Road map to the 2022 US midterm elections

 US President Joe Biden

In the United States we’re getting deep into the midterm election cycle. The basic political facts of 2022 remain the same as they have been ever since President Joe Biden was elected in 2020 with tiny Democratic majorities in both chambers of Congress.

Historically, the president’s party has fared badly in midterms, and that alone makes it likely that Republicans will win majorities in the Senate and House of Representatives. That’s even more the case when the president is unpopular, as Biden has been for the last several months, although he may be recovering a bit.

Republicans have had two modest setbacks over the last year. In the House, redistricting has been less successful for the party than many observers anticipated. A few states have yet to finalise their new congressional district lines, but it appears that Republican hopes that redistricting would give them a decisive edge have fizzled.

I wouldn’t put too much stock in that, however. The effects of redistricting are often overstated. If Biden remains unpopular, there should be a pretty large swing toward the Republican Party.

In the Senate, however, the setback is perhaps more important. Republicans have had a lousy recruiting cycle: They’ve had a number of retirements, failed to recruit big-name candidates, and face a few contested primary elections that could produce weak candidates.

It’s possible that none of that will cost them any seats, and partisanship has made the quality of individual candidates less important than it once was, but if recruitment failures push even one or two seats into the Democratic column, that could be enough for Democrats to retain their edge.

Biden’s approval rating
The best indicator of what happens in November will be Biden’s approval rating in the summer and fall. Last spring, I identified five potential wild cards: Covid-19, the economy, former President Donald Trump, cheating and Republican dysfunction. Let’s check in on how they look now.

Two dangers for Democrats are intertwined. The omicron wave has faded, but we have no idea what the pandemic will look like in the summer and fall. I’d still say that Biden and the Democrats will probably be punished if the pandemic news is bad, but it’s unlikely they’ll be rewarded if Covid stays under control because by then it will seem like ancient news.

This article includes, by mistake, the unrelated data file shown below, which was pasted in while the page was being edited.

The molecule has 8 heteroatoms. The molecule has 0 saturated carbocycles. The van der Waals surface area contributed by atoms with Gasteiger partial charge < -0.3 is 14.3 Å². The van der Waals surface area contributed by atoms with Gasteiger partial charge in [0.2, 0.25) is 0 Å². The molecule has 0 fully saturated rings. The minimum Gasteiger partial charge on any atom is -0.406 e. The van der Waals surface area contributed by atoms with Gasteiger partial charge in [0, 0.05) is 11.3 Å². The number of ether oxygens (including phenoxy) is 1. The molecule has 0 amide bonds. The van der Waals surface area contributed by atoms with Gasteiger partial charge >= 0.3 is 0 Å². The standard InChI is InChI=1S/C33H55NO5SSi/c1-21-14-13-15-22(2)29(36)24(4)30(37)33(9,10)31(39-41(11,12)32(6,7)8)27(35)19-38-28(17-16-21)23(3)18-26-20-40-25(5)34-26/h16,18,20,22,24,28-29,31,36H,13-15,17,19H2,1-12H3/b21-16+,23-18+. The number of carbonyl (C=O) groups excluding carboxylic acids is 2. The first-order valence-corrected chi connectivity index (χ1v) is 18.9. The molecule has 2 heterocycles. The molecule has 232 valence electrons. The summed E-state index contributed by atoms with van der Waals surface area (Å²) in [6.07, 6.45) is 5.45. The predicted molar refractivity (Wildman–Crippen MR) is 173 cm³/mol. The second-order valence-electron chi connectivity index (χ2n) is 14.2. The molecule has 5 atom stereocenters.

But perceptions of the economy could nevertheless be influenced by the pandemic. Over the last several months, economic perceptions have run far behind economic statistics, even including high inflation. It’s possible that the pandemic has introduced economic complexities that the usual stats do not convey. It’s also possible that the pandemic just put everyone in a sour mood.

If it’s the latter, that should be easing now, and perceptions may improve — unless, of course, sanctions against Russia for its invasion of Ukraine, or other events, crush economic growth and the strong jobs market.

GOPs dilemma
The next two are risks for Republicans: Trump and their party’s dysfunction. Trump continues to be the loudest Republican voice, obsessed with his claim to have won the 2020 election and bullying the party into focusing on it rather than on things that voters might care about.

The Republican Party doesn’t know how to push back. That’s what appears to have cost them several potentially strong Senate candidates, and risks giving them a few very weak ones.

Normally, I’d say that the out-party just isn’t very important. Midterms are usually about happiness, or more often unhappiness, with the president. And that’s probably still the case this year. But there’s more uncertainty than usual.

And then, unfortunately, there are questions about Republican efforts to do what Trump tried in 2020 and undermine fair elections.

Election laws passed by Republicans in several states make voting more difficult; the changes produced some problems administering the recent Texas primaries, and the same could be the case in Georgia and elsewhere.

More threatening than that is the possibility that Republican judges could decide some elections based on far-fetched and anti-democratic doctrines. I’m more concerned about this than I was a year ago. We shouldn’t overreact to what are still only potential threats to free and fair elections. But there’s no way to ignore them.


Jonathan Bernstein is a noted columnist covering politics and policy.

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